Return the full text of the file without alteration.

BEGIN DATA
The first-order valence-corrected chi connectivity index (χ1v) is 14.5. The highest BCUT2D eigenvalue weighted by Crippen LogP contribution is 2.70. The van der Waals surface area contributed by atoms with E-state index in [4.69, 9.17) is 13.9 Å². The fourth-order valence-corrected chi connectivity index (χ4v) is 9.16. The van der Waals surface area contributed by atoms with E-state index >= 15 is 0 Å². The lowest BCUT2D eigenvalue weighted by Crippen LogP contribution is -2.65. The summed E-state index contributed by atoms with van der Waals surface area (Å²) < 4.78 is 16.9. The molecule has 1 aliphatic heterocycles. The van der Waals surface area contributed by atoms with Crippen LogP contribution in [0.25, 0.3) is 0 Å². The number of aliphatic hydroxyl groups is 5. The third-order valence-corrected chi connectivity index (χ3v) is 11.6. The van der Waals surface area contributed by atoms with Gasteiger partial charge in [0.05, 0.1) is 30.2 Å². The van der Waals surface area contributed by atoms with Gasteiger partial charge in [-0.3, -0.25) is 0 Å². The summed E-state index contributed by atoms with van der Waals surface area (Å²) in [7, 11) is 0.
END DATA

The first-order valence-corrected chi connectivity index (χ1v) is 14.5. The highest BCUT2D eigenvalue weighted by Crippen LogP contribution is 2.70. The van der Waals surface area contributed by atoms with E-state index in [4.69, 9.17) is 13.9 Å². The fourth-order valence-corrected chi connectivity index (χ4v) is 9.16. The van der Waals surface area contributed by atoms with E-state index >= 15 is 0 Å². The lowest BCUT2D eigenvalue weighted by Crippen LogP contribution is -2.65. The summed E-state index contributed by atoms with van der Waals surface area (Å²) < 4.78 is 16.9. The molecule has 1 aliphatic heterocycles. The van der Waals surface area contributed by atoms with Crippen LogP contribution in [0.25, 0.3) is 0 Å². The number of aliphatic hydroxyl groups is 5. The third-order valence-corrected chi connectivity index (χ3v) is 11.6. The van der Waals surface area contributed by atoms with Gasteiger partial charge in [0.05, 0.1) is 30.2 Å². The van der Waals surface area contributed by atoms with Gasteiger partial charge in [-0.3, -0.25) is 0 Å². The summed E-state index contributed by atoms with van der Waals surface area (Å²) in [7, 11) is 0.